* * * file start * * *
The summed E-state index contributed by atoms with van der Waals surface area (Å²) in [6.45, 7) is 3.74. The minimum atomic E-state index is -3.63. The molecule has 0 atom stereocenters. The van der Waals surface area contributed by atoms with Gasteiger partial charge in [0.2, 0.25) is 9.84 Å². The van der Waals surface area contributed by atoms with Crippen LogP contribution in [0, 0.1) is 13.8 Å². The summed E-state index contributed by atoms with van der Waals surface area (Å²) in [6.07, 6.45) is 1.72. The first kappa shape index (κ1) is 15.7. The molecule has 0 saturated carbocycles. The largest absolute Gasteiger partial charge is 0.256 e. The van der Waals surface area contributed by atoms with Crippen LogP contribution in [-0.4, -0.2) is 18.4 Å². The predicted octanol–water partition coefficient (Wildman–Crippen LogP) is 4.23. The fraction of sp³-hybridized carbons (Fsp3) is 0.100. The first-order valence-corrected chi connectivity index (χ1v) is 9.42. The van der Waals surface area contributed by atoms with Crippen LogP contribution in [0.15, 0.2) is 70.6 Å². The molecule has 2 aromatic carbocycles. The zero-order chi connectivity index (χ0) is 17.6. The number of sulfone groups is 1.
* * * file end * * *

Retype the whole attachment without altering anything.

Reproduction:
The summed E-state index contributed by atoms with van der Waals surface area (Å²) in [6.45, 7) is 3.74. The minimum atomic E-state index is -3.63. The molecule has 0 atom stereocenters. The van der Waals surface area contributed by atoms with Gasteiger partial charge in [0.2, 0.25) is 9.84 Å². The van der Waals surface area contributed by atoms with Crippen LogP contribution in [0, 0.1) is 13.8 Å². The summed E-state index contributed by atoms with van der Waals surface area (Å²) in [6.07, 6.45) is 1.72. The first kappa shape index (κ1) is 15.7. The molecule has 0 saturated carbocycles. The largest absolute Gasteiger partial charge is 0.256 e. The van der Waals surface area contributed by atoms with Crippen LogP contribution in [-0.4, -0.2) is 18.4 Å². The predicted octanol–water partition coefficient (Wildman–Crippen LogP) is 4.23. The fraction of sp³-hybridized carbons (Fsp3) is 0.100. The first-order valence-corrected chi connectivity index (χ1v) is 9.42. The van der Waals surface area contributed by atoms with Crippen LogP contribution in [0.15, 0.2) is 70.6 Å². The molecule has 2 aromatic carbocycles. The zero-order chi connectivity index (χ0) is 17.6. The number of sulfone groups is 1.